Wednesday , September 28 2022

An increase in opioid poisoning leads a health unit to issue its own warning


Algoma Public Health warns anyone who uses street drugs to take extra precautions at present because there is an increase in the suspected opioid poisoning.

Algoma Public Health also asks all members of the community to continue their support for residents who are at risk of poisoning opioid and loved ones.

From November 26 to December 2, the crisis department in Sault Ste. Marie saw a higher than usual number of suspected opioid poisoning. Sault Ste also saw increasing demands for opioid poisoning. Marie police services during this period.

Street drugs can be mixed with hazardous substances, such as fentanyl, which can cause opioid poisoning. You may not be able to taste, smell or see.

Opioid poisoning occurs when a person uses more substance, or a combination of substances, than their body can handle. Opioid poisoning can be fatal.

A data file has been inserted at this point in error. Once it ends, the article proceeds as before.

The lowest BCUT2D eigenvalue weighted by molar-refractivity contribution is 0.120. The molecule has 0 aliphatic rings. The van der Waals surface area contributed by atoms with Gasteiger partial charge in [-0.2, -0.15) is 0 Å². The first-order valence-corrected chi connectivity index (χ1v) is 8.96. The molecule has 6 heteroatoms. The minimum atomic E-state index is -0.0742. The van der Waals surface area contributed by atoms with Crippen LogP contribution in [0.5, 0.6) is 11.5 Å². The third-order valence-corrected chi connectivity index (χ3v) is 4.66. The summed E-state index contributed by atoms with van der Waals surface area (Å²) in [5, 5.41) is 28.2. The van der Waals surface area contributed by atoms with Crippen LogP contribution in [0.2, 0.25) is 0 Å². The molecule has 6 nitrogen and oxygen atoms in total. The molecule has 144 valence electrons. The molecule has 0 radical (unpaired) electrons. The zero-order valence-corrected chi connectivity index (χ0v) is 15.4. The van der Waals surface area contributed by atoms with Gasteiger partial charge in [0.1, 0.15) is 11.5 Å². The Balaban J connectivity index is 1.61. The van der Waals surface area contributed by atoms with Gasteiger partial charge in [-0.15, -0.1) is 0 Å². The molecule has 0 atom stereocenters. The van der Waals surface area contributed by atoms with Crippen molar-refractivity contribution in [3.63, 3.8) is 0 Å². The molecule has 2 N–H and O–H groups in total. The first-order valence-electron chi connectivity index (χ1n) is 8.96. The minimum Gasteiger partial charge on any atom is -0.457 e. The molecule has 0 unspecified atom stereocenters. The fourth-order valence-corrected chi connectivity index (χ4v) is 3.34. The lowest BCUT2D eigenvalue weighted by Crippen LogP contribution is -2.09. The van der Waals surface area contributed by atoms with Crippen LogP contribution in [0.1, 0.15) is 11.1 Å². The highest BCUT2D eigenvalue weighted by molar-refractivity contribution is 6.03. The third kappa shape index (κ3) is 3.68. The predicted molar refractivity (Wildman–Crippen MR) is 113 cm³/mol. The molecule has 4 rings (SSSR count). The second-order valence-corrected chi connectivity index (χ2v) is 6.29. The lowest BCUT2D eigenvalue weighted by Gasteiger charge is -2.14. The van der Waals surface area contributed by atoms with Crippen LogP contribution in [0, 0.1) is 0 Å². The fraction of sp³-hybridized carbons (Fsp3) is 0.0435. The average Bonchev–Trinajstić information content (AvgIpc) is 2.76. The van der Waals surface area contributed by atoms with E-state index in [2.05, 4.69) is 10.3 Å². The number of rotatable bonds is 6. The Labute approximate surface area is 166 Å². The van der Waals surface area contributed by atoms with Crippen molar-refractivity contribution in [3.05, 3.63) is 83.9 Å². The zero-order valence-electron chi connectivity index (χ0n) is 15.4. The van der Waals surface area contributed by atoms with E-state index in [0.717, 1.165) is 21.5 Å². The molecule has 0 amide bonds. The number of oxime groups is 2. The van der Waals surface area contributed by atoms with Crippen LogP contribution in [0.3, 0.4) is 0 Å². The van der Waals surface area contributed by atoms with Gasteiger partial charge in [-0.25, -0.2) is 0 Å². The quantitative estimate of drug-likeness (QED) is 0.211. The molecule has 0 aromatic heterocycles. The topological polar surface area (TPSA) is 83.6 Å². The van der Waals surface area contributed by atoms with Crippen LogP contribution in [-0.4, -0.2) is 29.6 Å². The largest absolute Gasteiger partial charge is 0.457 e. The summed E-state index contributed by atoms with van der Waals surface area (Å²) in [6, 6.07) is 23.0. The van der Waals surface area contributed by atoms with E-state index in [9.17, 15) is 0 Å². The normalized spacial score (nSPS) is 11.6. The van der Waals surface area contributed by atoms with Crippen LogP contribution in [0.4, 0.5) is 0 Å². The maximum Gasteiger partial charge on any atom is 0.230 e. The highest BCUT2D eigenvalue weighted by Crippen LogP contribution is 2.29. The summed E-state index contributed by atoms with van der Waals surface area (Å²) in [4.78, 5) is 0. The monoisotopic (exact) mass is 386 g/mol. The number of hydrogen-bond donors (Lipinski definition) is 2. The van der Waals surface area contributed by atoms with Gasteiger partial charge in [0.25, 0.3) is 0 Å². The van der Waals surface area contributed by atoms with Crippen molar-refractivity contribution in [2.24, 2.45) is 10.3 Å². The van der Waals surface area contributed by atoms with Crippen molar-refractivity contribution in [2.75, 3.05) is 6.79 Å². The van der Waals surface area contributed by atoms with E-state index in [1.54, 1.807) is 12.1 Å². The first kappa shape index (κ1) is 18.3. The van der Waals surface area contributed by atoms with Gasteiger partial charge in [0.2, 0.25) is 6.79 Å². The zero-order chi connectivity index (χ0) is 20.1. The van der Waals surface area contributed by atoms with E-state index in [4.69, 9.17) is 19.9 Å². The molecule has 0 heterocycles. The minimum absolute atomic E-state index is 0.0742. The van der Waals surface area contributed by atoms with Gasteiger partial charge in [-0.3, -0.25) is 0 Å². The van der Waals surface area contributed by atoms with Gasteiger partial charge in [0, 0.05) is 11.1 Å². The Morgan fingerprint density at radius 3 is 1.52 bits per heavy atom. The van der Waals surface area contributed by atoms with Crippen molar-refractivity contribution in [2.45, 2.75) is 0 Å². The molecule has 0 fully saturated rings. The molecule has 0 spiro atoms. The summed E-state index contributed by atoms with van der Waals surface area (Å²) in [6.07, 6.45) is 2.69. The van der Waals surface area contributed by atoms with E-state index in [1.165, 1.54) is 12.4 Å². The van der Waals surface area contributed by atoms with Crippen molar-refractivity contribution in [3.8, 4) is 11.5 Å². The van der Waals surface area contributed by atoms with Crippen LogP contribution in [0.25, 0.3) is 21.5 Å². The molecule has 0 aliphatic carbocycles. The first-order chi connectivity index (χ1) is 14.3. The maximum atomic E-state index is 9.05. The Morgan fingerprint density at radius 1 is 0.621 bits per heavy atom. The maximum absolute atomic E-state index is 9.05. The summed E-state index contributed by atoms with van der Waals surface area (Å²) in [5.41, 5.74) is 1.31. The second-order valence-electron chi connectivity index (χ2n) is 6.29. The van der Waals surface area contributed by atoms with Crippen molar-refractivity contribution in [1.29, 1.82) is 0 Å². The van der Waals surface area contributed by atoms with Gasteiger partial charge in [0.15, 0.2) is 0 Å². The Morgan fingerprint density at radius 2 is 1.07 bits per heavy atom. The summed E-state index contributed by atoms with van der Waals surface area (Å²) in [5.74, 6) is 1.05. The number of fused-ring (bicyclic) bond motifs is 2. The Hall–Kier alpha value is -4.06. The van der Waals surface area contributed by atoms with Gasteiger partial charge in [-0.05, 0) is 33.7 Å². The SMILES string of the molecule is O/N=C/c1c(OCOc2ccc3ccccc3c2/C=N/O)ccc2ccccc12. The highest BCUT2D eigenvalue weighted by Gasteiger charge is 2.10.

"Opioid poisoning does not discriminate," said Dr Jennifer Loo, an associate medical health officer "and we should not when we come to get the health services to people and help them need anyone who uses drugs should carry naloxone and make sure they always have someone with them when they use it. And we can all help by finding out more about the issue and know how to contact someone to support services if a friend or girlfriend arrives. "

Other ways of life-saving include:

Exit for help

  • Call 911 if you suspect overdose.
  • Get out to friends and allies in the community that are ready to help.
  • Learn more about this community issue and be prepared to link one's love to health and social services if they are ready to get help.

Get naloxone

Reducing Harm

  • Avoid mixing drugs, including prescribed drugs, over-the-counter and illegal drugs.
  • Do not drink alcohol when using other drugs.
  • If you have not used it in a few, start with a lower dose. Your tolerance may be lower.


Source link